Sean Hunte was a young man who was just starting to realize his potential: he was viewed as a youth leader, he worked at a North End drop-in centre and, even though he was only 18 years old, he had already begun helping people.
His close friend Alyssa Ziolkoski, 20, says, "Sean had a huge impact on my life and honestly I will go as far as to say that he broke me out of my shell and let me be me again."
"We the undersigned put forth his name, to the Hockey Hall of Fame..."
Those words wove their way through the halls of the esteemed institution of hockey lore in Toronto on Feb. 23. John K. Samson, best known as the frontman for indie rockers the Weakerthans, led a group of 25 people who sang the chorus as they hand-delivered a submission addressed to Hall of Fame chairman Bill Hay.
If you are to believe the mainstream media, the Idle No More movement has been divisive. It has pitted the racists versus the activists, the chiefs versus the prime minister and well, these chiefs versus those chiefs. This is really too bad because the goals of the movement itself, social and environmental justice, are ones that many Canadians can identify with. Beyond that, indigenous cultures have always been inclusive. From our ancestors inviting the early European settlers to share the land right to the modern era.
With that in mind, I decided to reach back in to our traditions for some ideas on how to smooth over some of the tensions that have arisen lately. Call it conflict resolution, aboriginal-style.
I will never forget the last hours I spent with my father. We had already conversed about his life. We had already enjoyed the celebratory travels together. We had already passed the point of no return beyond which he might recover.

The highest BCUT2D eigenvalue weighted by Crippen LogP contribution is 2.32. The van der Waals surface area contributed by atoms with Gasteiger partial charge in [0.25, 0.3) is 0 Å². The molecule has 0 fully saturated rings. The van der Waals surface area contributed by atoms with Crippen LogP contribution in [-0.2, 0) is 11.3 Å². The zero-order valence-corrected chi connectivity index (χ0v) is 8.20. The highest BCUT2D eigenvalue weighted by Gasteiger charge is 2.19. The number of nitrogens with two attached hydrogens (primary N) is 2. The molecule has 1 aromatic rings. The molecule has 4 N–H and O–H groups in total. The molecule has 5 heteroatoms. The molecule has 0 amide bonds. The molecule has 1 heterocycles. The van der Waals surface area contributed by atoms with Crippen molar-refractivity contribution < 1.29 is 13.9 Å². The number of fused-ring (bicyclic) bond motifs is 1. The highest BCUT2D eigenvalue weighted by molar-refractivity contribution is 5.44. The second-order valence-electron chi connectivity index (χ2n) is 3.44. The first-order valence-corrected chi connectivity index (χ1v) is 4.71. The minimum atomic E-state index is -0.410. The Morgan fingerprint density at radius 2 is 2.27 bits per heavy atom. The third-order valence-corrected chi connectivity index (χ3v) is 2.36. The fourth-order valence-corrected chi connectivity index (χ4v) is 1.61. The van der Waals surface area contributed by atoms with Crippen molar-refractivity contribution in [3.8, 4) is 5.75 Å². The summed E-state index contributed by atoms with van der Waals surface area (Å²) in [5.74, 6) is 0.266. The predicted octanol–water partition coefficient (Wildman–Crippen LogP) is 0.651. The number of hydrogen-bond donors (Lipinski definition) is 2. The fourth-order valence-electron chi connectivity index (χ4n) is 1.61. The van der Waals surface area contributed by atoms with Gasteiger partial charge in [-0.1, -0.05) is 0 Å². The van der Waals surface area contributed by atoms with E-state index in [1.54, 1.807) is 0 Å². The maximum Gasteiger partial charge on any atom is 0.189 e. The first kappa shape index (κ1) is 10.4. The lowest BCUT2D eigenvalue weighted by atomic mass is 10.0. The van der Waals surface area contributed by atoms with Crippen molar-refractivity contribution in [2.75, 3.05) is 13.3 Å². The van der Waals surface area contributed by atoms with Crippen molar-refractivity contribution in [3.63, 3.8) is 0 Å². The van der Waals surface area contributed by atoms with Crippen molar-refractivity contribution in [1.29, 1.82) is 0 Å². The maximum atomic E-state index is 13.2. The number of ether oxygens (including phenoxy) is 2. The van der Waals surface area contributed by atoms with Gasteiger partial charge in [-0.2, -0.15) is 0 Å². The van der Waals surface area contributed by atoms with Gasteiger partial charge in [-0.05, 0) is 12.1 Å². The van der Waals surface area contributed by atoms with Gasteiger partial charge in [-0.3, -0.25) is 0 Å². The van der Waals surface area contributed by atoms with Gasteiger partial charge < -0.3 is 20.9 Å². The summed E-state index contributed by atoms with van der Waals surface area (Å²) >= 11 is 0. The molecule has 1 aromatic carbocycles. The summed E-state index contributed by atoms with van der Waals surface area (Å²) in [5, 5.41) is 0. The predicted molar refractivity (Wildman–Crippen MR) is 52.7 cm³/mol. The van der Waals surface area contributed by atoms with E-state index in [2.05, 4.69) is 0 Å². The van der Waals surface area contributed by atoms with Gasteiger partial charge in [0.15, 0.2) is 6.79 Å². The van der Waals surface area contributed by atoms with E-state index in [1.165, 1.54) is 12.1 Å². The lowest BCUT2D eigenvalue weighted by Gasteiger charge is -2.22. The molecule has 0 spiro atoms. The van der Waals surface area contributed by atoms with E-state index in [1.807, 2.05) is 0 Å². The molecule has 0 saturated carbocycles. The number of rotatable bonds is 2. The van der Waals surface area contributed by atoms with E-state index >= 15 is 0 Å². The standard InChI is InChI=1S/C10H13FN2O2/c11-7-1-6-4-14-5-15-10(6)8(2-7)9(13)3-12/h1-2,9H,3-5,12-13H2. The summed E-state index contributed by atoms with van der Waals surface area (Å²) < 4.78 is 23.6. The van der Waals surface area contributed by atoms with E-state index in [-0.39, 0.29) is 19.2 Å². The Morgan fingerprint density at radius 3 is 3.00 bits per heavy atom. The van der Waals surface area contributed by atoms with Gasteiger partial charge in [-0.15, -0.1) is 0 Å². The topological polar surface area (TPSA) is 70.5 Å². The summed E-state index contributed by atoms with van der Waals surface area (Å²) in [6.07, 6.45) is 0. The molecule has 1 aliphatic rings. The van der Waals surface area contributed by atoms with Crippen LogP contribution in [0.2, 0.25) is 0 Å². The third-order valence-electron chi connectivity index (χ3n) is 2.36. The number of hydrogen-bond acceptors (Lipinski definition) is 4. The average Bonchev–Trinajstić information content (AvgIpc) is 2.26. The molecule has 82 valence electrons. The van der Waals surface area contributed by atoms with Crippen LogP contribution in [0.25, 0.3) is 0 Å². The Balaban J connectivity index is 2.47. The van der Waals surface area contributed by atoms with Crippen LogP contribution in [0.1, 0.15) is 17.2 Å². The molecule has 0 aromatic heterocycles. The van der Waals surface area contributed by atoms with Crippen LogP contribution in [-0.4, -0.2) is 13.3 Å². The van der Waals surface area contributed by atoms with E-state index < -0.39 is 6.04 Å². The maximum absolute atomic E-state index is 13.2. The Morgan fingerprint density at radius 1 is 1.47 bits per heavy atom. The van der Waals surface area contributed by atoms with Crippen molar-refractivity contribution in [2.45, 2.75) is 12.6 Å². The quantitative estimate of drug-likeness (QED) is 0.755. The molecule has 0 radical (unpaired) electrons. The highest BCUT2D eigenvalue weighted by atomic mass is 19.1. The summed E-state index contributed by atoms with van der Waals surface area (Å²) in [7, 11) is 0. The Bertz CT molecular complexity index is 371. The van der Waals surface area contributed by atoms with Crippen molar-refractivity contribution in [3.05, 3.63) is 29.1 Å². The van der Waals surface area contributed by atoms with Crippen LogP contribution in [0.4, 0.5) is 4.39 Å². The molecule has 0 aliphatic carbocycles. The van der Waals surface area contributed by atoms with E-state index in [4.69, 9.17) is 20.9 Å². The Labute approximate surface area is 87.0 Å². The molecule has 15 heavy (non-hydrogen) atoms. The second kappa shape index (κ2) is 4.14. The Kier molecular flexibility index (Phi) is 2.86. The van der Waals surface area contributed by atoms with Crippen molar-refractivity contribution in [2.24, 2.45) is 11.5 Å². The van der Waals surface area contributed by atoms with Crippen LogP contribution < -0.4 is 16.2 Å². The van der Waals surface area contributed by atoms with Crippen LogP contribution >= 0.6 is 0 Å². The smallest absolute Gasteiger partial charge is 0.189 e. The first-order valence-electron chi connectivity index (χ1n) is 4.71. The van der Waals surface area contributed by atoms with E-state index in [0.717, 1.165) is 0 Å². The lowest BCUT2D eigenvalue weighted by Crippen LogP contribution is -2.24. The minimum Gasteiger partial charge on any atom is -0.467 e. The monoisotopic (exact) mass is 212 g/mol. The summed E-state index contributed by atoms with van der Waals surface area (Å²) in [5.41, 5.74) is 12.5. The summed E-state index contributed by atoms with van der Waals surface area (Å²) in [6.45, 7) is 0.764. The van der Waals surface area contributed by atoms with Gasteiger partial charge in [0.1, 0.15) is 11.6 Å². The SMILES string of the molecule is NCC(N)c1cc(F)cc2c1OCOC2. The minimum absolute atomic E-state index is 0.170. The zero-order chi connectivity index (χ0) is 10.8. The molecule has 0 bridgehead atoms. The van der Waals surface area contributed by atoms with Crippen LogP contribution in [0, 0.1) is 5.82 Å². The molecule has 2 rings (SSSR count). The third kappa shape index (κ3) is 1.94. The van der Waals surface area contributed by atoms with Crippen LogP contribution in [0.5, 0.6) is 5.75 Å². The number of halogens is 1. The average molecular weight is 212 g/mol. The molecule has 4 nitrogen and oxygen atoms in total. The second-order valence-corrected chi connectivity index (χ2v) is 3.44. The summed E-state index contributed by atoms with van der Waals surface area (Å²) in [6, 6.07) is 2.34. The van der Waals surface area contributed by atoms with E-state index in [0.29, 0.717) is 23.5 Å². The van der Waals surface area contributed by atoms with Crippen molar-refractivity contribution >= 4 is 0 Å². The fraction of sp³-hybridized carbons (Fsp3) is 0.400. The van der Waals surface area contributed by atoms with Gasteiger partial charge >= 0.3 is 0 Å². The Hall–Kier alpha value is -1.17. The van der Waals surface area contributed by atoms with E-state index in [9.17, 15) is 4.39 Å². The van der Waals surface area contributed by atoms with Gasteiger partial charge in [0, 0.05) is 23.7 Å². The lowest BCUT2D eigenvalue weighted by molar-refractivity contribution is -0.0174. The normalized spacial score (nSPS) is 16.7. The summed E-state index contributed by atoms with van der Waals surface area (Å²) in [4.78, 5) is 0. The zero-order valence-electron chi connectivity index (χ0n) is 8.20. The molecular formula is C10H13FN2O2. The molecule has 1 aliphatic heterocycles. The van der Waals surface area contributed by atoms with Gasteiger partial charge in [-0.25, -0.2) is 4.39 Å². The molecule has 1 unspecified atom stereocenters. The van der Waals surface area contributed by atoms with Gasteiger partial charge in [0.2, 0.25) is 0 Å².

Instead, we were together in his darkened bedroom, mostly silent. Occasionally, I would help him up or fetch him some water. More often, however, he slept. Here and there I would sing and tap out a traditional song on a hand drum, reminding him of the meaning. In Anishinaabe I would tell him, "Here is the thunderbird pipe song... this one is a woman's song."
When First Nations chiefs angry with the federal omnibus budget Bill C-45 scuffled briefly with RCMP on Parliament Hill on Tuesday, it certainly made for compelling images. It also raised some compelling questions. Are we seeing a renewed militancy in the aboriginal community? Is this a "tipping point" of sorts? What can we expect next? To me, the most interesting question is what was the catalyst for this showdown?
It was actually a simple message, likely unintelligible unless you are an avid Twitter user: